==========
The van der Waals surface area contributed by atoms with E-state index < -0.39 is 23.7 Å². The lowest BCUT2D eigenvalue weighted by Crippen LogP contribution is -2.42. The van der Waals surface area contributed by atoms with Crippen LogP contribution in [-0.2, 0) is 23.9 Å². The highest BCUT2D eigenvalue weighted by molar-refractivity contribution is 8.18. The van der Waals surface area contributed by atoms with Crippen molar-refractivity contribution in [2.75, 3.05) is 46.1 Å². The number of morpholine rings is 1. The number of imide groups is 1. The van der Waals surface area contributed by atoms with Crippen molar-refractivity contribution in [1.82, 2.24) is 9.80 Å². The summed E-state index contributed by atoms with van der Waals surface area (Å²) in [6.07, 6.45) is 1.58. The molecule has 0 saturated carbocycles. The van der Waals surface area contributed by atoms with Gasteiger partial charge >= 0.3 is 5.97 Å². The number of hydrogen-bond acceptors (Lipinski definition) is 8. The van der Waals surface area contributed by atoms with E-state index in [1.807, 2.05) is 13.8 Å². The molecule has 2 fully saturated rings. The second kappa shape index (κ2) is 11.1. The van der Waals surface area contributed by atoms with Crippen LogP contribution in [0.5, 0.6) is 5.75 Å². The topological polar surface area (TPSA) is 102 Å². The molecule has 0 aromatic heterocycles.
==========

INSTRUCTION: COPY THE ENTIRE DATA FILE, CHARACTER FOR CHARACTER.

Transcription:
The van der Waals surface area contributed by atoms with E-state index < -0.39 is 23.7 Å². The lowest BCUT2D eigenvalue weighted by Crippen LogP contribution is -2.42. The van der Waals surface area contributed by atoms with Crippen LogP contribution in [-0.2, 0) is 23.9 Å². The highest BCUT2D eigenvalue weighted by molar-refractivity contribution is 8.18. The van der Waals surface area contributed by atoms with Crippen molar-refractivity contribution in [2.75, 3.05) is 46.1 Å². The number of morpholine rings is 1. The number of imide groups is 1. The van der Waals surface area contributed by atoms with Crippen molar-refractivity contribution in [1.82, 2.24) is 9.80 Å². The summed E-state index contributed by atoms with van der Waals surface area (Å²) in [6.07, 6.45) is 1.58. The molecule has 0 saturated carbocycles. The van der Waals surface area contributed by atoms with Gasteiger partial charge >= 0.3 is 5.97 Å². The number of hydrogen-bond acceptors (Lipinski definition) is 8. The van der Waals surface area contributed by atoms with E-state index in [1.807, 2.05) is 13.8 Å². The molecule has 2 fully saturated rings. The second kappa shape index (κ2) is 11.1. The van der Waals surface area contributed by atoms with Crippen LogP contribution in [0.5, 0.6) is 5.75 Å². The topological polar surface area (TPSA) is 102 Å². The molecule has 0 aromatic heterocycles.